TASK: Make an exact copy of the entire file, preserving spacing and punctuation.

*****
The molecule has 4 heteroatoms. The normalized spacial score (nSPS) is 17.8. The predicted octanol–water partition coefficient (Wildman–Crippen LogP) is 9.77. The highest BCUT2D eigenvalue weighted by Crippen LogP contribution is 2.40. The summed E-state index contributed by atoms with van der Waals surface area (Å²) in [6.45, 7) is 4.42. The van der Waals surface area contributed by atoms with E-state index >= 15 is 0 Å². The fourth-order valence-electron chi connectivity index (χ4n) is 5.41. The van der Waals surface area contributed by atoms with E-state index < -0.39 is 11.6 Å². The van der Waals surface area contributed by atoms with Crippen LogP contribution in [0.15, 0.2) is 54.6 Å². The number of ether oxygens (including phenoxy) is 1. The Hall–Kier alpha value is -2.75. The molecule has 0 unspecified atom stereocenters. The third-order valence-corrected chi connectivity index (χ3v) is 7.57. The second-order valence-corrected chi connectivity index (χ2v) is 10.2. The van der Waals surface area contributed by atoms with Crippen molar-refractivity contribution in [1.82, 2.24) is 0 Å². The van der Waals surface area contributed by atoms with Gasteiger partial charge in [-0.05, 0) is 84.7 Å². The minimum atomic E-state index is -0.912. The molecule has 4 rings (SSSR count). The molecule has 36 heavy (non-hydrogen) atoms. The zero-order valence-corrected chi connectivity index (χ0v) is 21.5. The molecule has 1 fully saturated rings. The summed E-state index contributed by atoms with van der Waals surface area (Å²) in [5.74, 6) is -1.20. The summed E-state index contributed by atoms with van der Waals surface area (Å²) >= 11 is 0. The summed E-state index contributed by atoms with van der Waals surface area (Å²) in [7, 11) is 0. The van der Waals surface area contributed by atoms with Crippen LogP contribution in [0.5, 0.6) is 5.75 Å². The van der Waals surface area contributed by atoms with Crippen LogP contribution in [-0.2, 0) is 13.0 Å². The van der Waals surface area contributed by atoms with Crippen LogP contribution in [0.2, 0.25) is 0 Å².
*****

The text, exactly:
The molecule has 4 heteroatoms. The normalized spacial score (nSPS) is 17.8. The predicted octanol–water partition coefficient (Wildman–Crippen LogP) is 9.77. The highest BCUT2D eigenvalue weighted by Crippen LogP contribution is 2.40. The summed E-state index contributed by atoms with van der Waals surface area (Å²) in [6.45, 7) is 4.42. The van der Waals surface area contributed by atoms with E-state index >= 15 is 0 Å². The fourth-order valence-electron chi connectivity index (χ4n) is 5.41. The van der Waals surface area contributed by atoms with E-state index < -0.39 is 11.6 Å². The van der Waals surface area contributed by atoms with Crippen LogP contribution in [0.15, 0.2) is 54.6 Å². The number of ether oxygens (including phenoxy) is 1. The Hall–Kier alpha value is -2.75. The molecule has 0 unspecified atom stereocenters. The third-order valence-corrected chi connectivity index (χ3v) is 7.57. The second-order valence-corrected chi connectivity index (χ2v) is 10.2. The van der Waals surface area contributed by atoms with Crippen molar-refractivity contribution in [1.82, 2.24) is 0 Å². The van der Waals surface area contributed by atoms with Gasteiger partial charge in [-0.05, 0) is 84.7 Å². The minimum atomic E-state index is -0.912. The molecule has 4 rings (SSSR count). The molecule has 36 heavy (non-hydrogen) atoms. The zero-order valence-corrected chi connectivity index (χ0v) is 21.5. The molecule has 1 fully saturated rings. The summed E-state index contributed by atoms with van der Waals surface area (Å²) in [5.74, 6) is -1.20. The summed E-state index contributed by atoms with van der Waals surface area (Å²) >= 11 is 0. The summed E-state index contributed by atoms with van der Waals surface area (Å²) in [7, 11) is 0. The van der Waals surface area contributed by atoms with Crippen LogP contribution in [0.5, 0.6) is 5.75 Å². The van der Waals surface area contributed by atoms with Crippen LogP contribution in [-0.2, 0) is 13.0 Å². The van der Waals surface area contributed by atoms with Crippen LogP contribution in [0.2, 0.25) is 0 Å².